The Canterbury Tales The Monk's Tale Summary
by Geoffrey Chaucer

At the end of the Tale of Melibee, the Host says (again) that he wishes his wife could hear these stories about good, patient women; his wife, he explains, is a bad-tempered, shrewish woman. He then asks the Monk to tell a story, but not without first making a couple of jokes at the Monk’s expense. The Monk takes the joking well, then offers to tell some of the hundred tragedies he knows by heart.

The Monk’s Tale itself is actually a collection of tragedies, all of which share the same moral: people should not trust in prosperity, but remain on their guard, because Fortune constantly changes.

The first tale is that of Lucifer, an angel who fell from heaven and descended into hell. The second is that of Adam and Eve and how they were driven from Paradise after eaten the forbidden fruit.

The Monk spends a bit more time on the story of Samson, who killed a thousand men with the jawbone of an ass, then prayed to God to send him a drink of water. A well sprang from the jawbone. Samson, we are told, could have conquered the entire world were it not for his dalliance with Delilah; when he told Delilah that the source of his strength lay in the fact that his hair had never been cut, she then lured him to sleep and cut off his hair. Samson’s enemies were then able to seize him, put his eyes out, and imprison him in a temple. Eventually, Samson’s hair grew back and with it, his strength; he eventually pushed down the pillars of the temple, killing himself and everyone inside.

Next is the tragedy of Hercules, who was stronger than any other man, but who was defeated when he put on a poisoned shirt given to him by Deianera.

The tales of Nebuchadnezzar, the king of Babylon, and Balthasar, his son, are told together. Nebuchadnezzar built a large gold statue and ordered his subjects to pray to it or be burned alive. When Daniel refused, however, Nebuchadnezzar starting raving until God restored him to sanity. Balthasar, meanwhile, held a feast for a thousand lords, at which he served wine out of sacred vessels. While everyone was partying, they saw an armless hand writing on the wall. Daniel warned Balthasar that his kingdom would be destroyed by the Medes and the Persians. The moral of the story, according to the Monk, is that Fortune makes friends with people before destroying them.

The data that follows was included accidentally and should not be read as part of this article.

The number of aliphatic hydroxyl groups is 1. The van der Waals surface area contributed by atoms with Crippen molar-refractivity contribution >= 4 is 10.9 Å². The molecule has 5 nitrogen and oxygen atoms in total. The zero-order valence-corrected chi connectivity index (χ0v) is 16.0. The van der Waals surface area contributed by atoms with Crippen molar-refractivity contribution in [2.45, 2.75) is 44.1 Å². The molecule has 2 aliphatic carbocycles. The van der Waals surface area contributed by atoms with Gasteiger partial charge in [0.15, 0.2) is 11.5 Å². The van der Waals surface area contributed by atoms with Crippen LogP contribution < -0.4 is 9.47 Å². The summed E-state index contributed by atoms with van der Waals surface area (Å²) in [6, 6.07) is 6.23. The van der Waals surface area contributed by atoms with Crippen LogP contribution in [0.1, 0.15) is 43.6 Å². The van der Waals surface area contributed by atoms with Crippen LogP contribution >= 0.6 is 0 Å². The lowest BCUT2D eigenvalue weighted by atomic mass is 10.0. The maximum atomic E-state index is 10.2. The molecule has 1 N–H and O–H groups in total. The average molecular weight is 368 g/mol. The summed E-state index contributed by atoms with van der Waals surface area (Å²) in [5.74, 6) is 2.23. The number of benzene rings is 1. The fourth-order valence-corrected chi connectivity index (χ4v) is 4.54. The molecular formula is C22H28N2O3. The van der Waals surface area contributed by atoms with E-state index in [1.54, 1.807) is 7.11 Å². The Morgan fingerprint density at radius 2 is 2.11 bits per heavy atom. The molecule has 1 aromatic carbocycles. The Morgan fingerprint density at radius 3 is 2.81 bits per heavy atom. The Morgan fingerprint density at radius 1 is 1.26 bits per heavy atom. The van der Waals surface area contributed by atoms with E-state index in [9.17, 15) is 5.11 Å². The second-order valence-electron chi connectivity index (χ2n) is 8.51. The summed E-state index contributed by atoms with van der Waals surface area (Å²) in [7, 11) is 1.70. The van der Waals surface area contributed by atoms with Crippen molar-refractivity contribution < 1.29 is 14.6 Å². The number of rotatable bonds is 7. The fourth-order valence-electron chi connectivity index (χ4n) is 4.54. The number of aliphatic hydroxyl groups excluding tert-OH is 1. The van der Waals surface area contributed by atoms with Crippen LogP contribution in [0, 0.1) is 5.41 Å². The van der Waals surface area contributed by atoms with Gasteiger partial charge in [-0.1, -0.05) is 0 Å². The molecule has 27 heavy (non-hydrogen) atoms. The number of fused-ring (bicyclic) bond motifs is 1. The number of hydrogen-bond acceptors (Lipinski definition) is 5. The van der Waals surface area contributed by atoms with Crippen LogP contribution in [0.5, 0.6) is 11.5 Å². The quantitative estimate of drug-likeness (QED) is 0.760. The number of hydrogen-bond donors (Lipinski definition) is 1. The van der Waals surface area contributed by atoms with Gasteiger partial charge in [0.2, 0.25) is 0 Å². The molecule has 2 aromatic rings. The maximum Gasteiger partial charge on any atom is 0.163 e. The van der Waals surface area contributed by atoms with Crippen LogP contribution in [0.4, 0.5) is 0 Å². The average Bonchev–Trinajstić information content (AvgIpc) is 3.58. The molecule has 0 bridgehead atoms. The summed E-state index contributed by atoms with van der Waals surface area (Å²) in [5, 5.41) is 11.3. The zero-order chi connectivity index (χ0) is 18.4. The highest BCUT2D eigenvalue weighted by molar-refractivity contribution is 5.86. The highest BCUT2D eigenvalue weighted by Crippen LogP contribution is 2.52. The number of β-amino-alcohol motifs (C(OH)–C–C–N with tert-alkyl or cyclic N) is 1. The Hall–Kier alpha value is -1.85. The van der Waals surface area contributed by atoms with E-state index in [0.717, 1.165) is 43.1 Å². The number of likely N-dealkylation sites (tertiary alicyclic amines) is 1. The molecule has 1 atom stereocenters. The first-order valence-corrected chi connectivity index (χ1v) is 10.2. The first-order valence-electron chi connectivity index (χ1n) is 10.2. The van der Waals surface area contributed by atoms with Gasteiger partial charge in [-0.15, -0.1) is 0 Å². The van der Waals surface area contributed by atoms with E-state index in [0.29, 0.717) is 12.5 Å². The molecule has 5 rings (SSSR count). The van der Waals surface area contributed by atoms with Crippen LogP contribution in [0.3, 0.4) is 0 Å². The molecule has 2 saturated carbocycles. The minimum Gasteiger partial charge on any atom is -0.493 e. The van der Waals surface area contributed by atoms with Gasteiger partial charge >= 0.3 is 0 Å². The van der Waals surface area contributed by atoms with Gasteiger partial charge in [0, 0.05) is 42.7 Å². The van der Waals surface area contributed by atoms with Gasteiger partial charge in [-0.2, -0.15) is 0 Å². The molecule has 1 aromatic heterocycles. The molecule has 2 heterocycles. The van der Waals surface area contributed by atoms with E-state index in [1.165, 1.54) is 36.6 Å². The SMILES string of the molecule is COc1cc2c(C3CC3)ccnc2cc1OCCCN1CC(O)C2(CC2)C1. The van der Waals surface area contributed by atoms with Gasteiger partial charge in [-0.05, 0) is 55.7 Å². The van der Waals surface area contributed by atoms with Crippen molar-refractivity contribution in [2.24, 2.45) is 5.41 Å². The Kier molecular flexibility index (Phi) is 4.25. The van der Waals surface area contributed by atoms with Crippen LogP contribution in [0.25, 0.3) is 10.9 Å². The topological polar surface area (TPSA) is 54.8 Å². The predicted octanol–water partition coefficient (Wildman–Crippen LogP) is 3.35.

Next comes the tale of Zenobia, queen of Palmyra, who refused to marry. She was eventually forced to marry Odenathus, but refused to sleep with him except as often as was absolutely necessary to get pregnant. When Odenathus died, Zenobia was paraded through Rome bound in chains.

King Pedro of Spain was thrown off his throne by his brother and died trying to reclaim it. Peter, King of Cyprus, ruined his kingdom and was murdered for it. Bernabo Visonti was wrongly imprisoned; Ugliono of Pisa was imprisoned after losing in a rebellion started by Ruggieri, the bishop of Pisa, and starved to death along with his son and nephews. Nero killed himself after it became clear he would be assassinated for his cruelty. Holofernes got his head cut off by Judith as he slept after he ordered his subjects to worship Nebuchadnezzar. Antiochus Epiphanes committed crimes against the Jews, for which God punished him with an infestation of maggots. Alexander the Great was poisoned by his own children; Julius Caesar had Pompey murdered and was in turn murdered by Brutus and Cassius. Croesus, king of Lydia, was hanged for his pride.

The Monk is eventually interrupted by the Knight, who says he has had enough of tales about people falling from high places and would rather hear a tale about someone climbing from the bottom to the top.

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